Last Nepal king breaks ancient taboo

By Sudeshna Sarkar, IANS
Tuesday, February 9, 2010

KATHMANDU - Almost two years after he was stripped of his crown and became a commoner, Nepal’s deposed king Gyanendra himself has broken a centuries-old taboo.

The last king of Nepal, known to consult an army of astrologers before embarking on a journey or taking any major decision, hit the headlines Tuesday with reports that he had attended, for the first time in the history of Nepal’s Shah dynasty, a religious fair in a town till now considered out of bounds for his family.

Escorted by bodyguards and aides, the 62-year-old ousted king drove himself to Panauti Monday, a town 35 km southeast of Kathmandu, to attend the Makar Mela, a Hindu fair held every 12 years.

In the past, legend had it that Panauti was a forbidden area for the Shah kings of Nepal since it was the domain of Hindu god Narayan and the kings of Nepal were considered incarnations of the same god.

Since Gyanendra’s ancestor Prithvi Narayan Shah annexed Panauti in the 18th century, the legend sprang up and flourished, keeping the royal family away from the town.

The former king, breaking the taboo, said he was visiting the fair as a common citizen attending a religious event and not as a king. He, however, declined to comment on the cries of welcome by royalists who lined up the road and shouted slogans for the restoration of monarchy.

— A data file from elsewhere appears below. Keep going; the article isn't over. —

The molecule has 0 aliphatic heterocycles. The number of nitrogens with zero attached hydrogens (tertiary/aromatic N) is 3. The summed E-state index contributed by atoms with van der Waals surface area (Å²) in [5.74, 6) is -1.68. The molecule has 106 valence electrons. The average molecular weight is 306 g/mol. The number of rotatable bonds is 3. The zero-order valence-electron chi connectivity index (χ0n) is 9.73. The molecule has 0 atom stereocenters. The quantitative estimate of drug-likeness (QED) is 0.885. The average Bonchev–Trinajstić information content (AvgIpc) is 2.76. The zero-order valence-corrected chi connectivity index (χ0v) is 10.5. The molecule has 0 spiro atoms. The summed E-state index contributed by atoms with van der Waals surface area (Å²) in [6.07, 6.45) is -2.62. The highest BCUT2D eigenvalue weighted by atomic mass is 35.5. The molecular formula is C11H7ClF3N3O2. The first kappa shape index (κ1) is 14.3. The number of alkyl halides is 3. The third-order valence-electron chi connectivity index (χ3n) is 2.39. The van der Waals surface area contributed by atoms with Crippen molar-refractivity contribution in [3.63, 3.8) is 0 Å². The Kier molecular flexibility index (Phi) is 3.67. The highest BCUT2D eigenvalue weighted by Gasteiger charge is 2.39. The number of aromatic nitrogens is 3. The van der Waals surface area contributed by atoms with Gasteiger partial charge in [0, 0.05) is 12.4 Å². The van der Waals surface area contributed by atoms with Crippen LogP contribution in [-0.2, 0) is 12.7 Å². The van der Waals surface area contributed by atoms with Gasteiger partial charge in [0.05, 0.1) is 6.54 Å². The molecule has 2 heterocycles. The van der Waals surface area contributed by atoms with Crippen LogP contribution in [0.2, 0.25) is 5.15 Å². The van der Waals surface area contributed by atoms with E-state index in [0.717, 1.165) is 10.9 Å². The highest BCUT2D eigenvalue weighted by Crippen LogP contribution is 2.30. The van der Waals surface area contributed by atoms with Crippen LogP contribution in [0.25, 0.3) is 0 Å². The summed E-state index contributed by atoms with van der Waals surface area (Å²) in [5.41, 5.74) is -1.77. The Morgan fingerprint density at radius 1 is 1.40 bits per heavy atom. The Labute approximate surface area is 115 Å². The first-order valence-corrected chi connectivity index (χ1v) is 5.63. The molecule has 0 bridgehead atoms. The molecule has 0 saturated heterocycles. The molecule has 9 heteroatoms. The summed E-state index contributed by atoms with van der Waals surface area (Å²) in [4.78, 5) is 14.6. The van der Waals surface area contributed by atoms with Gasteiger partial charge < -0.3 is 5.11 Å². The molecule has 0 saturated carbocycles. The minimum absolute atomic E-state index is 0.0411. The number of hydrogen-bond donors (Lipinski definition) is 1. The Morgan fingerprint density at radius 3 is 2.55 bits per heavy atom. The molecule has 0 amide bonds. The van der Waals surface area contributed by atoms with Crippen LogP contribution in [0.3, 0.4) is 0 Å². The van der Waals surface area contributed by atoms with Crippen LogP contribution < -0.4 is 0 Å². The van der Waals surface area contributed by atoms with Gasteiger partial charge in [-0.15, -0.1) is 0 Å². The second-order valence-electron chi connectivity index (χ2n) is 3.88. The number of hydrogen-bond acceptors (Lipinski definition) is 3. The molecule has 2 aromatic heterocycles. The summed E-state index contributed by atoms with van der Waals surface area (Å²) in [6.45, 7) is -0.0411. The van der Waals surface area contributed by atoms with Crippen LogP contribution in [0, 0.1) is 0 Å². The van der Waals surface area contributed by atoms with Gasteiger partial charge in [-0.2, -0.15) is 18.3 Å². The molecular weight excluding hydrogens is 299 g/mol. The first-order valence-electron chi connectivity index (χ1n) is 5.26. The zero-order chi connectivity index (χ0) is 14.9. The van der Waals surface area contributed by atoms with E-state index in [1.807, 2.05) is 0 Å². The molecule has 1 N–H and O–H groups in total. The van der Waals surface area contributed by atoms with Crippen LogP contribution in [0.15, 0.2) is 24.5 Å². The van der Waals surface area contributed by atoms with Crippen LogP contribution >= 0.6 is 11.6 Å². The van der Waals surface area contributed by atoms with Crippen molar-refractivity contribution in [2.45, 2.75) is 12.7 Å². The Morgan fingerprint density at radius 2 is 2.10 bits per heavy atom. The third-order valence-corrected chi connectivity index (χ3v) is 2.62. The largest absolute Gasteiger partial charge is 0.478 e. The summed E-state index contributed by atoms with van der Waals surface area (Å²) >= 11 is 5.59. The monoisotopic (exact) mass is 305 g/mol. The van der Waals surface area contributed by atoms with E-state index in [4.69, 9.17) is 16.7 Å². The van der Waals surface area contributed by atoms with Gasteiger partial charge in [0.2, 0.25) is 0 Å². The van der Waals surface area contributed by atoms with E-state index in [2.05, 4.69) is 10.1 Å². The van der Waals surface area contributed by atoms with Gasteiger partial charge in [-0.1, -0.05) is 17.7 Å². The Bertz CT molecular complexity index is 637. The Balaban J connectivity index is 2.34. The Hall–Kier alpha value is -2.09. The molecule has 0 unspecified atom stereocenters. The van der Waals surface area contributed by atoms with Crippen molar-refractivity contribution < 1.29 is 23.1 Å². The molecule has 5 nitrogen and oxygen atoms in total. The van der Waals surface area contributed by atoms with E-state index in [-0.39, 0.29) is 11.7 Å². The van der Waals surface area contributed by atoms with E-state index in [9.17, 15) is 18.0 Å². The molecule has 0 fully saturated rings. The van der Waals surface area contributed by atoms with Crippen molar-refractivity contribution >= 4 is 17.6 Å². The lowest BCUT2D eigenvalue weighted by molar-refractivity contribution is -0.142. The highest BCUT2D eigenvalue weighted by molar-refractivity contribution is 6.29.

The former king, unaccompanied by his wife, also donated Nepali Rs.200,000 to build an old-age home and a college.

With the Panauti taboo broken, it remains to be seen if Gyanendra will now take on the remaining one.

North of Kathmandu lies a colossal statue of Vishnu, another incarnation of Narayan, lying in a bed of serpents on a pool.

The Budanilkantha temple is the only one in Nepal that was forbidden to the royal family of Nepal after a legend arose that the king would die if he ever gazed on the 15 feet high statue.

Nepal’s history is often closely woven with legends and curses, which were given a fresh lease of credulity when King Gyanendra’s attempt to rule the country with the support of the army led to a snowballing protest and the eventual abolition of monarchy in 2008.

It seemed to give credence to a lore that an ancient sage, angered by the supposed disrespect shown to him by an ancient Shah king, had put a curse on the dynasty, predicting it would end after 10 generations.

Filed under: Religion

will not be displayed